1. Old atheist, new atheist. When I was ten years old I realized there was no god. In popular religious nomenclature, that labels me an atheist. It does not give me great pride nor shame, it is as much a part of who I am as any part of my personality.

    1. “… it is as much a part of who I am as any part of my personality.”

      I’m not sure I’d personally go that far. If a good argument or convincing case could be made for at least one god – or at least for something like a god – I’d drop the atheism position and adopt at least one form of theism. It’s no more a part of who I am or a part of my personality than Boyle’s Law or deontological approaches to morality are. The way I see it, it’s entirely a question of rational inquiry.

        1. What? It’s hardly good rational form to say nothing’ll convince you that at least one god exists, is it? Something like a thousand-year-old superhuman called Odin would count.

          If you’re wondering about arguments from the armchair, just add “a good argument involving evidence” to my statement.

            1. Because they might point out something about what we know (e.g. better explain the evidence), like a rival scientific theory/hypothesis would, I guess?

              I agree a lot of “arguments for god” are a combination of circular, arbitrary, unsupported, and just plain unsound, but I’d hesitate to say I’d dismiss them out of hand. That seems too uncritical.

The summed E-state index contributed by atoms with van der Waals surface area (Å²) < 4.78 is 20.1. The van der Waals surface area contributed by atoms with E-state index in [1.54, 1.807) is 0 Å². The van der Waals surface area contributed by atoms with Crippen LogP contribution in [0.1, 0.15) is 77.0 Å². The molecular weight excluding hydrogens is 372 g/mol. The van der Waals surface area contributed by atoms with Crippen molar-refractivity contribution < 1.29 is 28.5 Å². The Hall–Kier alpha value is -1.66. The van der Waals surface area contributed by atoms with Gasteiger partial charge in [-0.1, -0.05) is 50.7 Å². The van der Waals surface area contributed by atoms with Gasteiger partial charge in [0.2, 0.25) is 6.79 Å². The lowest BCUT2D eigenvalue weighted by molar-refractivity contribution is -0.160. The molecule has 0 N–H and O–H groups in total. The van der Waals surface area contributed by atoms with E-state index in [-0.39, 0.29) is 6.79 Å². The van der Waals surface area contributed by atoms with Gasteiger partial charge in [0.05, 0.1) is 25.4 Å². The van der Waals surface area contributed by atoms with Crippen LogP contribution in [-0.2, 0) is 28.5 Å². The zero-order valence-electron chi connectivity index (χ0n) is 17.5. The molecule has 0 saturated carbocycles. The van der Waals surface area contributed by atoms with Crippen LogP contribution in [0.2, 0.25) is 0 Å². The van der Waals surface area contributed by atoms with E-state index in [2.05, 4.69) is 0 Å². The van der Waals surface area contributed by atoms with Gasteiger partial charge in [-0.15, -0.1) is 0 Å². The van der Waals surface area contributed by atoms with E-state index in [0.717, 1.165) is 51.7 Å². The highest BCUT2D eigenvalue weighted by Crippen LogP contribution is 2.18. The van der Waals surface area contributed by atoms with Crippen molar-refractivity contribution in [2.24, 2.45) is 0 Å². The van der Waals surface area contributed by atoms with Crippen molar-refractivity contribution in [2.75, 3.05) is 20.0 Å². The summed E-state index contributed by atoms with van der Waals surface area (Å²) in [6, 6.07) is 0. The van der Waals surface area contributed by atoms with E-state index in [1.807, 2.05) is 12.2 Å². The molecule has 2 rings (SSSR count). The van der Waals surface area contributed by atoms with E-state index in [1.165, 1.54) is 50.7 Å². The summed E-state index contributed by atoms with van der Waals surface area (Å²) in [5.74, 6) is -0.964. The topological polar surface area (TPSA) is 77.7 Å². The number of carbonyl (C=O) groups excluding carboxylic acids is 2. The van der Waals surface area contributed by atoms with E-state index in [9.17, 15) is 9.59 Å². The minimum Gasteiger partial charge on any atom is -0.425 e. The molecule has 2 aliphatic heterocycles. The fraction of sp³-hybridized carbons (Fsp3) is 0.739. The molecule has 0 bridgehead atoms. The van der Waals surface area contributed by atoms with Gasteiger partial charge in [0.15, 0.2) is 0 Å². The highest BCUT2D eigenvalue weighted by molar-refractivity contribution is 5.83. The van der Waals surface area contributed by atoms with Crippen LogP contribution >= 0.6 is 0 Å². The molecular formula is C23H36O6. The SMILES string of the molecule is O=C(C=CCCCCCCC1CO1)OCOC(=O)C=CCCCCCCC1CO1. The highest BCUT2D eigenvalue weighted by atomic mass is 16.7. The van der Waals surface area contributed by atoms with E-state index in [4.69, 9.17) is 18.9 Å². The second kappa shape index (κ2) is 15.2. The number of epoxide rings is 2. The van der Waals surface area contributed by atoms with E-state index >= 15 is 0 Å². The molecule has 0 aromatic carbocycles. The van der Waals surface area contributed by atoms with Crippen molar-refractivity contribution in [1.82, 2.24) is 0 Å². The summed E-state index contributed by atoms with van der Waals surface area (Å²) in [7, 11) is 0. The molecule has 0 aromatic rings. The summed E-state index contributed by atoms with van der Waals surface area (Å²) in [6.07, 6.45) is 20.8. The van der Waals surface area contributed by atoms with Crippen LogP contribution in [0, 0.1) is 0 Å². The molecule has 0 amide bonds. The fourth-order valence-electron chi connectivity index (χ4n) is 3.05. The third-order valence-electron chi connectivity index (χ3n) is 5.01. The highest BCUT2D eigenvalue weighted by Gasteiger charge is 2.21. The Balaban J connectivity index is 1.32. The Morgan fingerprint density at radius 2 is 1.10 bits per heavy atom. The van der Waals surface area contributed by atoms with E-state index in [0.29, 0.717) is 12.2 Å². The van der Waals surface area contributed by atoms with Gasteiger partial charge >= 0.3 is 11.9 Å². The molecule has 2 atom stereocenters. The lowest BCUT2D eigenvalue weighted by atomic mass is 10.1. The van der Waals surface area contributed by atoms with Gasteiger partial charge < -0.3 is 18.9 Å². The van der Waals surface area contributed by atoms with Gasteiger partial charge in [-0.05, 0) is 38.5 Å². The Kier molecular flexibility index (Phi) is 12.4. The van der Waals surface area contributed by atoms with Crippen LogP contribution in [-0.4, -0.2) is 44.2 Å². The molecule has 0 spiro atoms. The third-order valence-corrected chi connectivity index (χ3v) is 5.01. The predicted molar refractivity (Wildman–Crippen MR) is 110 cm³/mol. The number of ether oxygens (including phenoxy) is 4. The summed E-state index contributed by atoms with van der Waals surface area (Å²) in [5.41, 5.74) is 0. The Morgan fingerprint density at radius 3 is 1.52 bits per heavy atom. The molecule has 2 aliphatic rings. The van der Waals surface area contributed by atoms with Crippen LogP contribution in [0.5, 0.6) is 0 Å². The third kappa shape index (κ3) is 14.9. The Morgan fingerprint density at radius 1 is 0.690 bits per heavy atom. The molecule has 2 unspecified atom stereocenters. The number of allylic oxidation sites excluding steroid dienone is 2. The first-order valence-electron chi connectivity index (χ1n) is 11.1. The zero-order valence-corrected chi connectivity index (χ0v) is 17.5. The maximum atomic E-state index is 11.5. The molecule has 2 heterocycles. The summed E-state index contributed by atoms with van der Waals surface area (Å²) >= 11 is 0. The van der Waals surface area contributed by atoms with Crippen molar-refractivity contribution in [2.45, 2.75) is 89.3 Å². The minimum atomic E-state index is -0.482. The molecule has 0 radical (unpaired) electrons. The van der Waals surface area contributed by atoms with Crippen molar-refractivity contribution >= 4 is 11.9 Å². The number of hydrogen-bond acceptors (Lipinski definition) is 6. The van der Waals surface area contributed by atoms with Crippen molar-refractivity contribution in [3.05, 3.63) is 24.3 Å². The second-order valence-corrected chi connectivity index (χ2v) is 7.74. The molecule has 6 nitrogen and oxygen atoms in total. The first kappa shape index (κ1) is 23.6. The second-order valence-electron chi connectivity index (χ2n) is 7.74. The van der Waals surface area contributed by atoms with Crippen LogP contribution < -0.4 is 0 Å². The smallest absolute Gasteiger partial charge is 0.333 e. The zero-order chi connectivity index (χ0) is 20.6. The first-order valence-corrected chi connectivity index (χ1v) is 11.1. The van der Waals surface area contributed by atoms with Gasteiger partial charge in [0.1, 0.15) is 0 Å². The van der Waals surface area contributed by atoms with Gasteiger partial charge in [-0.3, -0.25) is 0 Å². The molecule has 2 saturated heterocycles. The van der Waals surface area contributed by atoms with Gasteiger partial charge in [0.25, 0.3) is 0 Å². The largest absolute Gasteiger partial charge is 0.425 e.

1. In the sense that you could address “religious” phenomena like saviours walking on water, visions being real, people being born via parthenogenesis, individuals having superhuman powers, etc., with a scientific approach, yes.

                Metaphysics, I’m less sure of. I guess it could be done, but I haven’t been fully persuaded.

                In the sense that a faith-based method could be considered scientific, no.

              2. I didn’t know there were such a thing as religious phenomena.

                It must be an exciting field. 🙂

              3. I’m not saying such things actually exist. I’m saying that, if they did, then that would be within the purview of science and reason.

                More broadly, I’m saying critical thinking, reason, and science are brought to bear whenever someone makes a religious claim. My point is that I’m absolutely not saying a theist’s arguments should be presumed to be incorrect and dismissed out of hand simply because they’re theists or religious (unless they’re already refuted arguments, of course), as that’s not appropriate scepticism and intellectual argument. That’s dogmatic and unsporting, and science, reason, etc. are better intellectual tools than this. Do you understand where I’m coming from?